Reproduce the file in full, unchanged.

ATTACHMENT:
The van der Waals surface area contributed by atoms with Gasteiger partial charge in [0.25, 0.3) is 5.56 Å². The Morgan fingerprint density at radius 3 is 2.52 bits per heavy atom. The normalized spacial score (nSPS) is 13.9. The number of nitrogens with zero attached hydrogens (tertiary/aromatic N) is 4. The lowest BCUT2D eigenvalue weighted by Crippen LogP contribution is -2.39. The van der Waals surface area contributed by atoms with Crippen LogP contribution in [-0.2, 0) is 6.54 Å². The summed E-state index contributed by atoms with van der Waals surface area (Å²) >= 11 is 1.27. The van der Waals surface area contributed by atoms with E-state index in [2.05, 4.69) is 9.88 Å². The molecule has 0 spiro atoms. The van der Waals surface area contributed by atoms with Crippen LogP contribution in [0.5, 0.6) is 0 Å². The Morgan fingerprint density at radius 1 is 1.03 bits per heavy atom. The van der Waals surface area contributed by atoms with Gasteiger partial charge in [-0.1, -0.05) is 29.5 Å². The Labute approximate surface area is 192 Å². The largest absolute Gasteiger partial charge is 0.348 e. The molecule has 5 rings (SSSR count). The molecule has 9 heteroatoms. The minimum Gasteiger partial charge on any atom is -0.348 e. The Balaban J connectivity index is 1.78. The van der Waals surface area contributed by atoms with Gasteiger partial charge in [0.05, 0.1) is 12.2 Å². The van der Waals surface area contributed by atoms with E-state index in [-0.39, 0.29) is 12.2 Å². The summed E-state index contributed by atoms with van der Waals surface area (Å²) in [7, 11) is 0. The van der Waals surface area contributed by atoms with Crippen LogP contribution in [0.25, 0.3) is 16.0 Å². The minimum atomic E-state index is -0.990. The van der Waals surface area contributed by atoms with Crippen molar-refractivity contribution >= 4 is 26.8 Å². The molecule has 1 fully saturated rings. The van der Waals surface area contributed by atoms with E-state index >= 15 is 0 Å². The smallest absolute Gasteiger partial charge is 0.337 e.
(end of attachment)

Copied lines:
The van der Waals surface area contributed by atoms with Gasteiger partial charge in [0.25, 0.3) is 5.56 Å². The Morgan fingerprint density at radius 3 is 2.52 bits per heavy atom. The normalized spacial score (nSPS) is 13.9. The number of nitrogens with zero attached hydrogens (tertiary/aromatic N) is 4. The lowest BCUT2D eigenvalue weighted by Crippen LogP contribution is -2.39. The van der Waals surface area contributed by atoms with Crippen LogP contribution in [-0.2, 0) is 6.54 Å². The summed E-state index contributed by atoms with van der Waals surface area (Å²) >= 11 is 1.27. The van der Waals surface area contributed by atoms with E-state index in [2.05, 4.69) is 9.88 Å². The molecule has 0 spiro atoms. The van der Waals surface area contributed by atoms with Crippen LogP contribution in [0.5, 0.6) is 0 Å². The Morgan fingerprint density at radius 1 is 1.03 bits per heavy atom. The van der Waals surface area contributed by atoms with Gasteiger partial charge in [-0.1, -0.05) is 29.5 Å². The Labute approximate surface area is 192 Å². The largest absolute Gasteiger partial charge is 0.348 e. The molecule has 5 rings (SSSR count). The molecule has 9 heteroatoms. The minimum Gasteiger partial charge on any atom is -0.348 e. The Balaban J connectivity index is 1.78. The van der Waals surface area contributed by atoms with Gasteiger partial charge in [0.05, 0.1) is 12.2 Å². The van der Waals surface area contributed by atoms with E-state index in [-0.39, 0.29) is 12.2 Å². The summed E-state index contributed by atoms with van der Waals surface area (Å²) in [7, 11) is 0. The van der Waals surface area contributed by atoms with Crippen LogP contribution in [0.25, 0.3) is 16.0 Å². The minimum atomic E-state index is -0.990. The van der Waals surface area contributed by atoms with Crippen molar-refractivity contribution >= 4 is 26.8 Å². The molecule has 1 fully saturated rings. The van der Waals surface area contributed by atoms with E-state index >= 15 is 0 Å². The smallest absolute Gasteiger partial charge is 0.337 e.